10. If that Doesn’t Work • Resolution 687 (1990) • 29 November 1990 • The Security Council • Acting under Chapter VII of the Charter • Demands that Iraq comply fully with resolution 660 (1990) and all subsequent decisions relevant resolutions and decides while maintaining all its decisions to allow Iraq one final opportunity, as a pause of goodwill to do so • 2. Authorizes Member States co-operating with the Government of Kuwait , unless Iraq on or before 15 January 1991 fully implements as set forth in paragraph 1 above, the abovementioned resolutions, • to use all necessary means to uphold and implement resolution 660 (1990) and all subsequent relevant resolutions and to restore international peace and security in the area… • Can impose diplomatic and economic sanctions • Air and sea blockades • If there is still no progress, the Security Council can authorize military action

  11. The UN Security Council Authorised Military Action Article 42 of the United Nations Charter gives the Security Council the authority to take action by air, sea or land forces as may be necessary to maintain or restore international peace and security. The Security Council has authorized military force to reverse or repel aggression by one State against another (in the context of the 1950 Korean War and the aggression of Iraq against Kuwait in 1990). Since 1990, the Security Council has increasingly authorized the use of force under Chapter VII of the Charter — in different circumstances and to varying degrees.  It has authorized a number of naval blockades to enforce sanctions (in Iraq, the former Yugoslavia, Haiti and Sierra Leone). It has authorized a limited use of force by United Nations peacekeeping operations (such as in the former Yugoslavia, Somalia, the Democratic Republic of the Congo, Kosovo and East Timor , and byregional arrangements (such as the ECOWAS Mission in Côte d’Ivoire (ECOMICI), the European Union force in the Democratic Republic of the Congo (EUFOR R.D. Congo) and the African Union Mission in Somalia (AMISOM). Furthermore, it has authorized the use of “all necessary means” or “all necessary measures” by multinational forces (such as in Somalia, Haiti, Rwanda, Eastern Zaire, Albania, Bosnia and Herzegovina, East Timor,  Bunia in the DRC, Liberia and Iraq. 

  12. Typical UN Operations are Peacekeeping not War Fighting These operations usually come into effect once a war is over They monitor ceasefires, protect civilians, facilitate humanitarian aid, and help the political process Responsibility of peace keepers is to the UN, not their own countries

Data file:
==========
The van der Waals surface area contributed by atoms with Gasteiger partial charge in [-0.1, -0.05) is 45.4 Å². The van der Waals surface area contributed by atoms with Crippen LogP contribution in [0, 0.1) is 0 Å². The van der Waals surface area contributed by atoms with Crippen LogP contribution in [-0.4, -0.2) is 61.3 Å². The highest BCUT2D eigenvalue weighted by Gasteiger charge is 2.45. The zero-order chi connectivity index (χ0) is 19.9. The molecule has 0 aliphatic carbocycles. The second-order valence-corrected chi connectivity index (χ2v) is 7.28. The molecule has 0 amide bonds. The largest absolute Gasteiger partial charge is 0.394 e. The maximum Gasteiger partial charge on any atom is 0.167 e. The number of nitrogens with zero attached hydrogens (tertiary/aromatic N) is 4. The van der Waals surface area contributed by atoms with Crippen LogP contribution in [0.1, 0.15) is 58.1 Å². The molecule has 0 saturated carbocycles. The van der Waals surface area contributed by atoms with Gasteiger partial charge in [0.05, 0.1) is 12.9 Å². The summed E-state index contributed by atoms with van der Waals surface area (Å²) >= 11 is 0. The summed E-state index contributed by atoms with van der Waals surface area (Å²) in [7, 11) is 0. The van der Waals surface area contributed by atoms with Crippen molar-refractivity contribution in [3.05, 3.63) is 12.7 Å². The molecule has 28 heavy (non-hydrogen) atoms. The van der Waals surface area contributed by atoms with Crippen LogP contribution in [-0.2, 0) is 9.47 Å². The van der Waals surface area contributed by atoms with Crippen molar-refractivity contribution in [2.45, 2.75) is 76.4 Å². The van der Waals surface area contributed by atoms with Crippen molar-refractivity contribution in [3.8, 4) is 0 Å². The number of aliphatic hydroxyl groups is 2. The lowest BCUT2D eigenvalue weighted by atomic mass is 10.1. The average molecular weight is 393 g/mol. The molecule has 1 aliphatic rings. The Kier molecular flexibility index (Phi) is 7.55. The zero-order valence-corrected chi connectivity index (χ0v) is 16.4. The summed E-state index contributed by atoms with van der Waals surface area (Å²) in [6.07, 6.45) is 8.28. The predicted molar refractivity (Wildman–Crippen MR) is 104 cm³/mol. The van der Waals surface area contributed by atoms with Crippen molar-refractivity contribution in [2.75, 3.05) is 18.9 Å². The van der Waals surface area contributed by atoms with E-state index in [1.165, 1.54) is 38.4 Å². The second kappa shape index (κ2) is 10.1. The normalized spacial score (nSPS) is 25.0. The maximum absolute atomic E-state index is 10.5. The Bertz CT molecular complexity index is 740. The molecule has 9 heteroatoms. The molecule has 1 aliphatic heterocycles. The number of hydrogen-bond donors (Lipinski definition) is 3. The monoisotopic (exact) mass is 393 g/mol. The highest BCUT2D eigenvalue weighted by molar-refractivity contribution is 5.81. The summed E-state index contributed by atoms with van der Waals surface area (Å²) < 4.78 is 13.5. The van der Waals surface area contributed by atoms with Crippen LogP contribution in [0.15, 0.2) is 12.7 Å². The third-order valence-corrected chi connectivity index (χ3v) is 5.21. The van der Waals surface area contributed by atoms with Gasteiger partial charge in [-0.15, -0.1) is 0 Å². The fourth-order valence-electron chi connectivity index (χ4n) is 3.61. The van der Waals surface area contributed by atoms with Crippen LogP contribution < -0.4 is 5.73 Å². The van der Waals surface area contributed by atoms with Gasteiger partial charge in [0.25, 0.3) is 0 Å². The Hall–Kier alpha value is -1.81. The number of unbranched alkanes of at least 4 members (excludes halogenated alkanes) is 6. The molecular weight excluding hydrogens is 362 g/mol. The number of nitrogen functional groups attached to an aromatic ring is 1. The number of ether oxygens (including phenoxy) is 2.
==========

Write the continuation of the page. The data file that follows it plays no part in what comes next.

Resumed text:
13. Bodies Reporting Directly to the Security Council Subsidiary Bodies: 1540 Committee Counter-Terrorism Committee International Criminal Tribunal for the former Yugoslavia (ICTY) International Criminal Tribunal for Rwanda (ICTR) Military Staff Committee Peacekeeping Operations and Missions Sanctions Committees Standing Committees and Ad Hoc Committees UN Compensation Commission Working Group on Children and Armed Conflict Informal WG on Documentation & Other Procedural Questions Advisory Subsidiary Body: United Nations Peacebuilding Commission

  14. UN Security Council Resolution 1540 (2004): A Response to Threats to International Peace and Security Adopted by the Security Council on 28 April 2004 under Chapter VII of the UN Charter which affirms that the proliferation of nuclear, chemical and biological weapons and their means of delivery constitutes a threat to international peace and security Security Council Meets on Non-Proliferation of Weapons of Mass Destruction UN Photo / Eskinder Debebe, 28 April 2004

  15. Refrain from providing any form of support to non-State actors that attempt to develop, acquire, manufacture, possess, transport, transfer or use nuclear, chemical or biological weapons and their means of delivery Adopt and enforce appropriate effective laws prohibiting activities involving the proliferation of such weapons and their means of delivery to non-State actors, in particular for terrorist purposes, as well any attempts to engage in such activities, assist or finance them Implement and enforce appropriate controls over related materials in order to: Account for and secure items in production, use, storage or transport; Physically protect; Detect, deter, prevent and combat the illicit trafficking and brokering through effective border controls an law enforcement efforts; Control the export, transit, trans-shipment and re-export and the provision of funds and services related to such export and trans-shipment that would contribute to proliferation; Penalize violations. UN Security Council Resolution 1540 (2004): Legally Binding Obligations on all UN Member States to…

  16. UN Security Council Definitions for the Purpose of Resolution 1540 (2004) • Means of delivery:missiles, rockets and other unmanned systems capable of delivering nuclear, chemical, or biological weapons, that are specially designed for such use • Non-State actor:individual or entity, not acting under the lawful authority of any State in conducting activities which come within the scope of this resolution • Related materials:materials, equipment and technology covered by relevant multilateral treaties and arrangements, or included on national control lists, which could be used for the design, development, production or use of nuclear, chemical and biological weapons and their means of delivery